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Iran's President Seeks To Ease Tension With Bahrain

President Ahmadinejad cited his country's "good brotherly relations" with Bahrain.

President Ahmadinejad cited his country's "good brotherly relations" with Bahrain.

MANAMA (Reuters) -- Iranian President Mahmud Ahmadinejad has sent a message to Bahrain's King Hamad in an effort to smooth relations, state media have reported, after an Iranian official questioned the island nation's sovereignty.

The message was discussed during a meeting between King Hamad bin Isa al-Khalifa and Iranian Interior Minister Sadeq Mahsuli in Manama on February 23, the official news agency said.

Ahmadinejad said he would "not allow anyone who does not have good intentions for both countries to violate these good brotherly relations," it reported.

"I would like to confirm that the Islamic Republic of Iran considers the security of Bahrain and the security of all countries in the region as part and parcel of its own security and stability," Mahsuli said on February 24 during a security conference in Manama.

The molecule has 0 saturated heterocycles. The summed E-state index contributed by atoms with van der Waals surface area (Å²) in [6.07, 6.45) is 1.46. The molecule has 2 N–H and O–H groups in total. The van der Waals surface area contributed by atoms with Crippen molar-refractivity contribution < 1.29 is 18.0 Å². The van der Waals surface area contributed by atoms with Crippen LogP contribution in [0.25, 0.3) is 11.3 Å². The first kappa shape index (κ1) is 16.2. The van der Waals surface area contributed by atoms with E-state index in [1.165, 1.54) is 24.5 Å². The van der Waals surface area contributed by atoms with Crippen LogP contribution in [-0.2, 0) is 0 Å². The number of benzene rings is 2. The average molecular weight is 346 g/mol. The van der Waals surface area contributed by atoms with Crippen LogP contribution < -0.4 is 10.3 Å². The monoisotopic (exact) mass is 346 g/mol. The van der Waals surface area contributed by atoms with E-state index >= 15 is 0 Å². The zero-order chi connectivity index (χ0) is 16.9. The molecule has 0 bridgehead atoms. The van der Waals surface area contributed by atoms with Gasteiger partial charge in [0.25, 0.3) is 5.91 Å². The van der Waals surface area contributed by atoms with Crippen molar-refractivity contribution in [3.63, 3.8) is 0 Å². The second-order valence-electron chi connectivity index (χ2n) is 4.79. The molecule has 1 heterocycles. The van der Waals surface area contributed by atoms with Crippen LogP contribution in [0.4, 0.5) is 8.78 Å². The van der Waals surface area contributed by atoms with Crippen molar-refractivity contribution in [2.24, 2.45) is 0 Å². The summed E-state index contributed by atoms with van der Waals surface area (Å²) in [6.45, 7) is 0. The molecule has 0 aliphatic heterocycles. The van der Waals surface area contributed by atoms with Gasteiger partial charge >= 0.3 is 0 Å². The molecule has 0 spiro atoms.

According to media reports, Ali Akbar Nateq-Nuri, an adviser to Iranian Supreme Leader Ayatollah Ali Khamenei, said earlier this month that Iran had sovereignty over the kingdom.

Bahrain halted talks with Iran over natural-gas imports over the reported comments, and Bahrain's foreign minister summoned the Iranian ambassador to protest earlier in February. The Bahrain News Agency report made no mention of the gas talks.

Gulf Arab states this week called on Iran to condemn the remarks at a foreign ministers' meeting in Riyadh on February 22. Iran said the following day that the reports on the official's remarks had been misunderstood and misinterpreted.

Iran has denied having claims over Bahrain but the tensions have underscored the suspicions between Sunni-ruled Gulf Arab states and non-Arab, Shi'ite Muslim Iran.

Gulf Arab states are concerned about Iran's rising influence in Iraq, Lebanon, and the Palestinian territories and its potential effect on their own Shi'ite communities.

The issue is particularly sensitive in Bahrain, which has a sizable Shi'ite population.